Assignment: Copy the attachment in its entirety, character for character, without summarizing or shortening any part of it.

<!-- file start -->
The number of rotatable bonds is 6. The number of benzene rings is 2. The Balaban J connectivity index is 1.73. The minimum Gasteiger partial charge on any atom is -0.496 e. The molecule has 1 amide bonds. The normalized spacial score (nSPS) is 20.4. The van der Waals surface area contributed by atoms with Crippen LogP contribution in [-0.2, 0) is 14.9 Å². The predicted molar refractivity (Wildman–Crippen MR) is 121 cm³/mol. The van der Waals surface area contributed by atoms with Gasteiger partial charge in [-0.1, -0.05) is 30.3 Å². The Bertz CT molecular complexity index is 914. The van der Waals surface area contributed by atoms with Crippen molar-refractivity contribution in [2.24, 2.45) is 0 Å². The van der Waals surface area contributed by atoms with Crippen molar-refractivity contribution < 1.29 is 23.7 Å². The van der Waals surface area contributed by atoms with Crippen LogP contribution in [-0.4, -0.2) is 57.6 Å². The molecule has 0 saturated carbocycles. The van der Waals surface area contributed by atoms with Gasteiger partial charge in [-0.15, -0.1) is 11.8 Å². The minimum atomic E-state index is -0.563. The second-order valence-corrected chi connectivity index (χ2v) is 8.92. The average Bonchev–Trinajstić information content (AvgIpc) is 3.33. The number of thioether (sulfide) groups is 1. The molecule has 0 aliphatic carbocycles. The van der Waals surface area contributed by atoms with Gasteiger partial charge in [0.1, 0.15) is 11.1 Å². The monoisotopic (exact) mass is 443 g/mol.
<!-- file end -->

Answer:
The number of rotatable bonds is 6. The number of benzene rings is 2. The Balaban J connectivity index is 1.73. The minimum Gasteiger partial charge on any atom is -0.496 e. The molecule has 1 amide bonds. The normalized spacial score (nSPS) is 20.4. The van der Waals surface area contributed by atoms with Crippen LogP contribution in [-0.2, 0) is 14.9 Å². The predicted molar refractivity (Wildman–Crippen MR) is 121 cm³/mol. The van der Waals surface area contributed by atoms with Gasteiger partial charge in [-0.1, -0.05) is 30.3 Å². The Bertz CT molecular complexity index is 914. The van der Waals surface area contributed by atoms with Crippen molar-refractivity contribution in [2.24, 2.45) is 0 Å². The van der Waals surface area contributed by atoms with Crippen molar-refractivity contribution < 1.29 is 23.7 Å². The van der Waals surface area contributed by atoms with Crippen LogP contribution in [-0.4, -0.2) is 57.6 Å². The molecule has 0 saturated carbocycles. The van der Waals surface area contributed by atoms with Gasteiger partial charge in [-0.15, -0.1) is 11.8 Å². The minimum atomic E-state index is -0.563. The second-order valence-corrected chi connectivity index (χ2v) is 8.92. The average Bonchev–Trinajstić information content (AvgIpc) is 3.33. The number of thioether (sulfide) groups is 1. The molecule has 0 aliphatic carbocycles. The van der Waals surface area contributed by atoms with Gasteiger partial charge in [0.1, 0.15) is 11.1 Å². The monoisotopic (exact) mass is 443 g/mol.